Hungary′s national airline goes out of business | Europe| News and current affairs from around the continent | DW | 03.02.2012
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Hungary's national airline goes out of business

Hungary’s heavily debt-ridden national airline Malev has had to ground flights and stop operations just days after Spanish state-owned Spanair filed for bankruptcy in light of the European debt crisis.

A Malev machine flies above the River Danube

Malev was established a year after the end of WWII

Hungarian state-owned airline Malev has gone out of business. Flights were grounded, leaving over 7,000 passengers stranded and operations were shut down on Friday due to its "unsustainable" financial situation.

"At 0500 GMT on February 3, after 66 years of almost continuous operation, Malev stopped taking off," chief executive Lorant Limburger said at a news conference.

The airline has debts of around 200 million euros ($270 million) and has had difficulties finding new investors. Last month, the European Commission ordered Malev to repay state aid received between 2007 and 2010. The decision prevented Hungary from providing liquidity to the airline and prompted partners to ask for "payments in advance and claims accelerated incredibly. No company can honor payments months in advance," Malev chief Laszlo Berenyi said.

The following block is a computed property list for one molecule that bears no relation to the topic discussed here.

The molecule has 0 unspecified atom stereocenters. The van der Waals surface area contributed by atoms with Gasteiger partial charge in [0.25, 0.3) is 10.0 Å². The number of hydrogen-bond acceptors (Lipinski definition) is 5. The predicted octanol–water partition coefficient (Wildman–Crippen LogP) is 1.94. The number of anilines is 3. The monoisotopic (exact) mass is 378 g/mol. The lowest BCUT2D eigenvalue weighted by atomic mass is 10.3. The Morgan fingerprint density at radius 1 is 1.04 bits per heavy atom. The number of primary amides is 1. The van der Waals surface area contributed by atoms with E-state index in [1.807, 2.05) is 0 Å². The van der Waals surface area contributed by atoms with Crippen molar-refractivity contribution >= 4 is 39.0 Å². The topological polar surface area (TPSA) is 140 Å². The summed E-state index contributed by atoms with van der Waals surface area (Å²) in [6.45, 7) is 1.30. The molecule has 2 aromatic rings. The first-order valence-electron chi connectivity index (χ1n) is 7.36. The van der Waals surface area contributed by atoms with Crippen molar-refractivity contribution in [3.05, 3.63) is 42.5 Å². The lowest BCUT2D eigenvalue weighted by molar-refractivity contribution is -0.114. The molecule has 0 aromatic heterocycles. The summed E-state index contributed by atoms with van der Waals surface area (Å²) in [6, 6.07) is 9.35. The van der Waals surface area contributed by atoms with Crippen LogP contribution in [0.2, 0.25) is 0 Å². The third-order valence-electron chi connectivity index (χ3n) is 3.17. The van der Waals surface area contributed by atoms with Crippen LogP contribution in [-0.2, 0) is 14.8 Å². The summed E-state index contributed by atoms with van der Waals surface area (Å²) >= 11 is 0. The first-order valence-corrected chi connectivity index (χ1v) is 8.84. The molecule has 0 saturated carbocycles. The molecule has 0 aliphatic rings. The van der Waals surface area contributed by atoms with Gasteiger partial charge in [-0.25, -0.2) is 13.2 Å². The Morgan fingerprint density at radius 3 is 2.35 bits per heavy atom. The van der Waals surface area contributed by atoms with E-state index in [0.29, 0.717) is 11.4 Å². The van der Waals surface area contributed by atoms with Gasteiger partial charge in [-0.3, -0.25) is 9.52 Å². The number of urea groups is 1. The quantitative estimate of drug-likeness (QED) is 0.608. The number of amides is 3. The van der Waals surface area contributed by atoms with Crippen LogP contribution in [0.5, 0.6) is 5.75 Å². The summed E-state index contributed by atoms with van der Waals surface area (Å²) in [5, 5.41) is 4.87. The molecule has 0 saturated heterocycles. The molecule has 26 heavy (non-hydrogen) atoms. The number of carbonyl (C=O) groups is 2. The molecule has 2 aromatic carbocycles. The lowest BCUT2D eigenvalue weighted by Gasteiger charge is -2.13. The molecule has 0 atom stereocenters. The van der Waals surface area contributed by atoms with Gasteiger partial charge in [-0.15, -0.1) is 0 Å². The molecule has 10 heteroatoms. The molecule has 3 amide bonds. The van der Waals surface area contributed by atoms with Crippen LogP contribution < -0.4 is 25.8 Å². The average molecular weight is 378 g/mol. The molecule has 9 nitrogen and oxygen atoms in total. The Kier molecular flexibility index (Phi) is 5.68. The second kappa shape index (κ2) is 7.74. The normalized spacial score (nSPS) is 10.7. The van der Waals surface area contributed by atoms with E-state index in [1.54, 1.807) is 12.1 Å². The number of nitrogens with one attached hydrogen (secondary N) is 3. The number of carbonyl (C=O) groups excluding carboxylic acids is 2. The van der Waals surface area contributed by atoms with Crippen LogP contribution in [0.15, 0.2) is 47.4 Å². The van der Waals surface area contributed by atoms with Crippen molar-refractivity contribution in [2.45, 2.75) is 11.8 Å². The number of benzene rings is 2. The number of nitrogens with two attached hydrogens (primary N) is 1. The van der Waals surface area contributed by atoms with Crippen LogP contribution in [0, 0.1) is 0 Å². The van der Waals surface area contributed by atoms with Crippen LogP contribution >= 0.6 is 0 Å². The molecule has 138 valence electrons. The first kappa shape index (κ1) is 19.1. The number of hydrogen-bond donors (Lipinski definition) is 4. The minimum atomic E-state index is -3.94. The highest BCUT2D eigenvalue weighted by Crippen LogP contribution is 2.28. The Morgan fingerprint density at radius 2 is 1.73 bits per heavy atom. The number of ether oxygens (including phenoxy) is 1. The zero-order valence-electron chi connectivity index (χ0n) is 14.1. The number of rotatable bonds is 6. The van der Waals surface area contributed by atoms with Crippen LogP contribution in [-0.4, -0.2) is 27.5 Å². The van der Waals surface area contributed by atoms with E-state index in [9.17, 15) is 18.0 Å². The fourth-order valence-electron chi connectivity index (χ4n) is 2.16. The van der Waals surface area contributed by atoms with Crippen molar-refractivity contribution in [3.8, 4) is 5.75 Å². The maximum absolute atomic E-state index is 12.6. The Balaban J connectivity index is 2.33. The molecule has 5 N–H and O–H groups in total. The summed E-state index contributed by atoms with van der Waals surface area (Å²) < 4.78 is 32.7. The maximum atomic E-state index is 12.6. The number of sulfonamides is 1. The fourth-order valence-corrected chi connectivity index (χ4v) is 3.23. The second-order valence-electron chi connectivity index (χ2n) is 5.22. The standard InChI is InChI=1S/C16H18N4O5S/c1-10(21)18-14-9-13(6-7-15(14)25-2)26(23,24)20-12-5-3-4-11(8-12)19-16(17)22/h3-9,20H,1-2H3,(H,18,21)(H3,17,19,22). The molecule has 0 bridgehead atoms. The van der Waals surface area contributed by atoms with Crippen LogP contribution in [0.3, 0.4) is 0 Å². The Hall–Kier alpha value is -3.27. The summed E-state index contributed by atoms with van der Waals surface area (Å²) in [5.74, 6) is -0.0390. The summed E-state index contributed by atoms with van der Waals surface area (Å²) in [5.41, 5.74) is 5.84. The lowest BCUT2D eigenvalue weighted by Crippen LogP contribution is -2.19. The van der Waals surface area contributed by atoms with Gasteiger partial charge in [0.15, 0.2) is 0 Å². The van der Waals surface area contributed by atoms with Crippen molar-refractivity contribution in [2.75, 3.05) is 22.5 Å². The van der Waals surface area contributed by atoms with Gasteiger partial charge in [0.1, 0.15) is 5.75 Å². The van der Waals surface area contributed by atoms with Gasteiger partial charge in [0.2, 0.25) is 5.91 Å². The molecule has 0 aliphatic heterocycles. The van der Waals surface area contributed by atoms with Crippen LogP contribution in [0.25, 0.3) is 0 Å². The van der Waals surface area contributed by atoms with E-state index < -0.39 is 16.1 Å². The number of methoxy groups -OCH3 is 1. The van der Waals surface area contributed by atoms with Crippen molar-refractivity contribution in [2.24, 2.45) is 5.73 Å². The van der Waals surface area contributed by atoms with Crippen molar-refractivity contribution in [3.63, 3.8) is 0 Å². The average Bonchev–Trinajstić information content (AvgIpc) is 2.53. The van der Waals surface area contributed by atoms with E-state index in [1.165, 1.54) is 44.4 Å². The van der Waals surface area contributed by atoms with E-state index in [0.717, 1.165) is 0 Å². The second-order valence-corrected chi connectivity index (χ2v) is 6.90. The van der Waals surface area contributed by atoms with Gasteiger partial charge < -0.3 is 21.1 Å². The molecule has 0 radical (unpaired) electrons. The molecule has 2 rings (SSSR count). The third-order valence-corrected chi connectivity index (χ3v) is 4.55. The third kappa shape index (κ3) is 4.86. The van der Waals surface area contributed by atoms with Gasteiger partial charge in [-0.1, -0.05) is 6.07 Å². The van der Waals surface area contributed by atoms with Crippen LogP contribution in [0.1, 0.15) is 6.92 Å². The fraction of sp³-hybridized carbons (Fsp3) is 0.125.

Budapest had moved Thursday to prevent a forced grounding of its airline, appointing an administrator to shield it from creditor claims and also declared it a "strategically important company."

Prime Minister Viktor Orban told state radio after Friday's announcement, that a new national airline could be established if investors were prepared to operate it profitably and risk their own money.

Aviation crisis

Spanair airplanes at the El Prat International airport in Barcelona, Spain

Spanair filed for bankruptcy not long ago

Malev's is not the only plight in European aviation in light of the euro crises. Spanish airline Spanair also filed for bankruptcy at the end of January.

A spokesman for the International Air Transport Association (IATA) predicts a net loss for European carriers of around 450 million euros this year.

Meanwhile, in response to Malev's announcement, the low-cost Irish airline Ryanair said on Friday it is planning 26 new routes from Budapest , Reuters news agency reported. The new routes are expected to be operating by April and will carry up to two million passengers per year.

sb/ccp (AFP, Reuters, AP)